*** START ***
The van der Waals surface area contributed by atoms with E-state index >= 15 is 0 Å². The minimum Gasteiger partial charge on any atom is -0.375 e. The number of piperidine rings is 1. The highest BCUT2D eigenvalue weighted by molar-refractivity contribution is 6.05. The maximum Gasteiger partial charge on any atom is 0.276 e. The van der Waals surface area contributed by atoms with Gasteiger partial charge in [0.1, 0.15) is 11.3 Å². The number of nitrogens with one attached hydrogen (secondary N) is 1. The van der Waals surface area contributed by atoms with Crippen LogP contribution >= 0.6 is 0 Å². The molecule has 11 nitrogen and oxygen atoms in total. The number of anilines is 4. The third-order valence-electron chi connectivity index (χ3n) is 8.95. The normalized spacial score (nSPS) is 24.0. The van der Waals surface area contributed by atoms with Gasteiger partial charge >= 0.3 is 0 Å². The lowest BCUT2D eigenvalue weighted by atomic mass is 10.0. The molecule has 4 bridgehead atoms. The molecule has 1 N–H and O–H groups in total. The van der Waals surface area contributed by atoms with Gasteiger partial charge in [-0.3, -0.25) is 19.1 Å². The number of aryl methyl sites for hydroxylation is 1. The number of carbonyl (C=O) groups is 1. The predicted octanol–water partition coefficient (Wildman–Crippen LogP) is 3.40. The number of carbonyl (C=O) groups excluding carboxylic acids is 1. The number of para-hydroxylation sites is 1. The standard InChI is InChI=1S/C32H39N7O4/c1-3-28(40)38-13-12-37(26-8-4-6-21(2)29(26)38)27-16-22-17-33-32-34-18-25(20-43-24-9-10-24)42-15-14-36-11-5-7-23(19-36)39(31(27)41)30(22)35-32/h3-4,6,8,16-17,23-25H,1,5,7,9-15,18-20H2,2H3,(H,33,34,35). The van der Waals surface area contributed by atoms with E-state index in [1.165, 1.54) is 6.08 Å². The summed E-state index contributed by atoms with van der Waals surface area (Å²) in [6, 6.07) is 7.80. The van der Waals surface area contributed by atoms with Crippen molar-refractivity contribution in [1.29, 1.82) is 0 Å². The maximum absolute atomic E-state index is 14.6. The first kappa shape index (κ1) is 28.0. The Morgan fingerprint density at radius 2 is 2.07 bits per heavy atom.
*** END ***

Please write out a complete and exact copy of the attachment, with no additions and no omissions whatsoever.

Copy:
The van der Waals surface area contributed by atoms with E-state index >= 15 is 0 Å². The minimum Gasteiger partial charge on any atom is -0.375 e. The number of piperidine rings is 1. The highest BCUT2D eigenvalue weighted by molar-refractivity contribution is 6.05. The maximum Gasteiger partial charge on any atom is 0.276 e. The van der Waals surface area contributed by atoms with Gasteiger partial charge in [0.1, 0.15) is 11.3 Å². The number of nitrogens with one attached hydrogen (secondary N) is 1. The van der Waals surface area contributed by atoms with Crippen LogP contribution >= 0.6 is 0 Å². The molecule has 11 nitrogen and oxygen atoms in total. The number of anilines is 4. The third-order valence-electron chi connectivity index (χ3n) is 8.95. The normalized spacial score (nSPS) is 24.0. The van der Waals surface area contributed by atoms with Gasteiger partial charge >= 0.3 is 0 Å². The lowest BCUT2D eigenvalue weighted by atomic mass is 10.0. The molecule has 4 bridgehead atoms. The molecule has 1 N–H and O–H groups in total. The van der Waals surface area contributed by atoms with Gasteiger partial charge in [-0.3, -0.25) is 19.1 Å². The number of aryl methyl sites for hydroxylation is 1. The number of carbonyl (C=O) groups is 1. The predicted octanol–water partition coefficient (Wildman–Crippen LogP) is 3.40. The number of carbonyl (C=O) groups excluding carboxylic acids is 1. The number of para-hydroxylation sites is 1. The standard InChI is InChI=1S/C32H39N7O4/c1-3-28(40)38-13-12-37(26-8-4-6-21(2)29(26)38)27-16-22-17-33-32-34-18-25(20-43-24-9-10-24)42-15-14-36-11-5-7-23(19-36)39(31(27)41)30(22)35-32/h3-4,6,8,16-17,23-25H,1,5,7,9-15,18-20H2,2H3,(H,33,34,35). The van der Waals surface area contributed by atoms with E-state index in [1.165, 1.54) is 6.08 Å². The summed E-state index contributed by atoms with van der Waals surface area (Å²) in [6, 6.07) is 7.80. The van der Waals surface area contributed by atoms with Crippen molar-refractivity contribution in [1.29, 1.82) is 0 Å². The maximum absolute atomic E-state index is 14.6. The first kappa shape index (κ1) is 28.0. The Morgan fingerprint density at radius 2 is 2.07 bits per heavy atom.